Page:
My answer to Question Two -- yes, it WAS logistically feasible.

3) Did it make strategic sense?

Ah, yes, the most difficult question left for last. For discussion purposes, let us first ignore the fact that the risk-averse Kaiser Wilhelm would never have sanctioned such a venture!

If the true goal of the operation were solely commerce raiding with a goal of interrupting Britain's supply lines, then I would say that such a plan did NOT make sense. Sending out a squadron of battlecruisers to roam the open ocean in search of individually-sailing merchant ships would have been futile indeed - akin to cracking an eggshell using a sledgehammer. What were the rest of the squadron supposed to do while one of their number searched and sank the occasional tramp steamer they jointly came across?

Remember, 1914-15 was a long time before the introduction of convoys, and the only reasonable purpose to sortie that many capital ships as a group would be to overwhelm a heavily defended convoy guarded by heavy ships -- but this situation did not then exist this early in the war. A unified squadron made up of several battlecruisers would have been forced to spend the majority of their time between regularly scheduled meetings with supply ships simply rounding up enough enemy merchantmen for the purposes of obtaining enough coal to keep their bunkers full rather than aggressively running down every ship on the ocean to send to the bottom. When it comes to destroying merchant ships there was nothing that a group of heavy ships could do out on the wide Atlantic that a couple of light cruisers on the loose couldn't have done equally well.

Now, if the reason of sending German big ships out onto the broad Atlantic sea-lanes was to force dispersion of the Grand Fleet and Battlecruiser Force, then it made equal sense to send a single big ship. Realistically, the German Naval Command had to reckon with the eventual loss of the ships sent out on such mission. In other words, any ship or ships dispatched on this role had to be considered expendable. It made no sense whatsoever for Ingenohl (or Pohl or Scheer) to accept the potential loss of the entire Aufklaerungsstreitkraefte. Without its Scouting Group to conduct reconnaissance in force, the High Seas Fleet would have lost its battle force screening capability for the remainder of the war.

A single German battlecruiser located somewhere between Cape Cod and Liverpool would have been enough to paralyze shipping between North America and Europe and force the British to send out massive search forces. Let us hypothetically assume that the Germans in 1915 decided to use MOLTKE in such a capacity (SEYDLITZ was newer and more powerful, but was serving as Hipper's flagship). MOLTKE was the most advanced battlecruiser in the world at her commissioning in 1911. Her combination of astonishing speed (28.4 knots on trial), armament, and battleship-scale protection would have forced the Royal Navy to send no less than pairs of battlecruisers (or QUEEN ELIZABETH class fast battleships) to catch her and draw her into battle. To cover the most lucrative areas for German naval interdiction (St. Lawrence approaches, West Indies, Western Approaches, and mid-Atlantic narrows) would thus have required at least 8 capital ships -- approximately the same number of ships that the British would have deployed as a squadron to find and fight four German battlecruisers sailing in company. Mathematically and strategically it was wiser to send ONE ship than it was to send four!!!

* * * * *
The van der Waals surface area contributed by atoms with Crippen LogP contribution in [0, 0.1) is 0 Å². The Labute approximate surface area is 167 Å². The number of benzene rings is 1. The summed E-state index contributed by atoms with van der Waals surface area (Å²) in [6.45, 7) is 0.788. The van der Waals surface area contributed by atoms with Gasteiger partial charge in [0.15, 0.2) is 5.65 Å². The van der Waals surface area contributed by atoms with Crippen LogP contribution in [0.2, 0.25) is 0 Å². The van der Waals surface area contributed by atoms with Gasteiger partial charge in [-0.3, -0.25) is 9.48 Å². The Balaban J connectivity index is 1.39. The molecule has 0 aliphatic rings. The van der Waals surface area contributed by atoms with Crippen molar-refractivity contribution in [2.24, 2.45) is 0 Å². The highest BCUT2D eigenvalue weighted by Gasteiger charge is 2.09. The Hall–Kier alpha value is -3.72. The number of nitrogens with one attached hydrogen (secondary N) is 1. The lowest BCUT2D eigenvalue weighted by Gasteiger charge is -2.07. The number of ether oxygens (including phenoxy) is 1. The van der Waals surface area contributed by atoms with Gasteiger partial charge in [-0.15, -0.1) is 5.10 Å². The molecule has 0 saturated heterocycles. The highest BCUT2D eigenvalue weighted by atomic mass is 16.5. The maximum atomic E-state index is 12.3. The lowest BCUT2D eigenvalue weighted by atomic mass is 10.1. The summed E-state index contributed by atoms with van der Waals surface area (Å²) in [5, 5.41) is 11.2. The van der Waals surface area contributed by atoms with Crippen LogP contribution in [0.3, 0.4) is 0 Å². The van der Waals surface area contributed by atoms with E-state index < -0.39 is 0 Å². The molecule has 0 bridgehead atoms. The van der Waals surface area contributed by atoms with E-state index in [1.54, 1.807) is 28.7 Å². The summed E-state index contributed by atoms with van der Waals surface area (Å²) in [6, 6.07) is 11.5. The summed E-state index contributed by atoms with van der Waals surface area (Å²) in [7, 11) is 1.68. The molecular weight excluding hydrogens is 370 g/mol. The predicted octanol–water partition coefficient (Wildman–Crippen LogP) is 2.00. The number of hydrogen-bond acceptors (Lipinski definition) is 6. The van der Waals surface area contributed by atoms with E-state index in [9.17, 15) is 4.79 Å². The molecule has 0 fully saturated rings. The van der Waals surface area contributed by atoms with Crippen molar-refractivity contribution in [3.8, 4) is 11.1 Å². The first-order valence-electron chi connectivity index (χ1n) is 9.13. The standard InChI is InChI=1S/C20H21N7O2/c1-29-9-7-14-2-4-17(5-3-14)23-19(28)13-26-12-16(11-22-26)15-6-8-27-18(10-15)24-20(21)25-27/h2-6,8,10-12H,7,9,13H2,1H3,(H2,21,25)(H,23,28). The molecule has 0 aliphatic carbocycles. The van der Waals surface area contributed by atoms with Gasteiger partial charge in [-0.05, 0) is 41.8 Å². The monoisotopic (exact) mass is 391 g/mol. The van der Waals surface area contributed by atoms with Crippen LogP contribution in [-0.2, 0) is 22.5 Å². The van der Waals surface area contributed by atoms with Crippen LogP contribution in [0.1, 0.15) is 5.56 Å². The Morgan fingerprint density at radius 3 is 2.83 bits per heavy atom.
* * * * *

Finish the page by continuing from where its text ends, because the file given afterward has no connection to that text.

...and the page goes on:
My answer to Question Three is therefore -- yes and no. Or -- well, it depends. Battlecruiser squadron sortie? NO. Single battlecruiser sortie? YES.

(the following was contributed by Mark Tunnicliffe (m.tunnicliffe@SYMPATICO.CA)):

There's an interesting paper on the USN's problems with what RAdm Hill calls "reach" during the coal era which touches on the Moltke visit:

John H. Maurer; Fuel and the Battle Fleet: Coal, Oil and American Naval Strategy, 1898 - 1925, in the Naval War College Review; Vol 34, No 6 Seq 288, Nov/Dec 81 pp 60 -73.

Maurer noted that Moltke's visit caused some consternation in the USN since the visit seemed to indicate that the Germans could now "rapidly strike across the Atlantic and attack the defences of the soon to be completed Panama Canal before the slower American battle fleet could respond." Consequently, Moltke was the subject of some interest by the Office of Naval Intelligence who noted that she had made the 3000 mile trip at a relatively quick 15 knots. However the intelligence officers who visited her discovered that she had only managed the feat by "storing coal in various bins about the gun deck and apparently all the broadside gun compartments were filled with coal." This begs the question of how much ammunition she could have carried, whether she could have made the return journey without refueling and what would have happened to her coal consumption if she had been forced to operate at the sort of speeds which would have been necessary if she had been forced to combat (20 - 25 knots).

Interestingly, von Spee seems to have considered the question in determining the disposition of his East Asiatic squadron in 1914. He allowed Emden to separate and raid separately as her captain convinced him that the low fuel consumption of a light cruiser could be met by capturing colliers (which she did) but this was impractical for von Spee's armored cruisers. Consequently he attempted to take the rest of his squadron home. He did however figure that he might have a chance to raid the coal stocks in the Falkland Islands - which turned out to be rather better defended than he had any reason to expect.

A local note, some British Colombians panicked, thinking that von Spee would turn north and raid the coal mines of Nanaimo to extend his raiding career. Consequently some of them transferred all their cash from banks on Vancouver Island to the mainland. The premier, Sir Richard McBride purchased 2 submarines from US builders in Seattle on 5 August to provide some kind of coastal defence against this Phantom Menace (sorry, couldn't help it) - the only province since Confederation to have a navy (for a few days, anyway).

We take rather longer about buying submarines these days and BC premiers seem to think they are not very nice any more.

Last Updated: 12 July, 1999.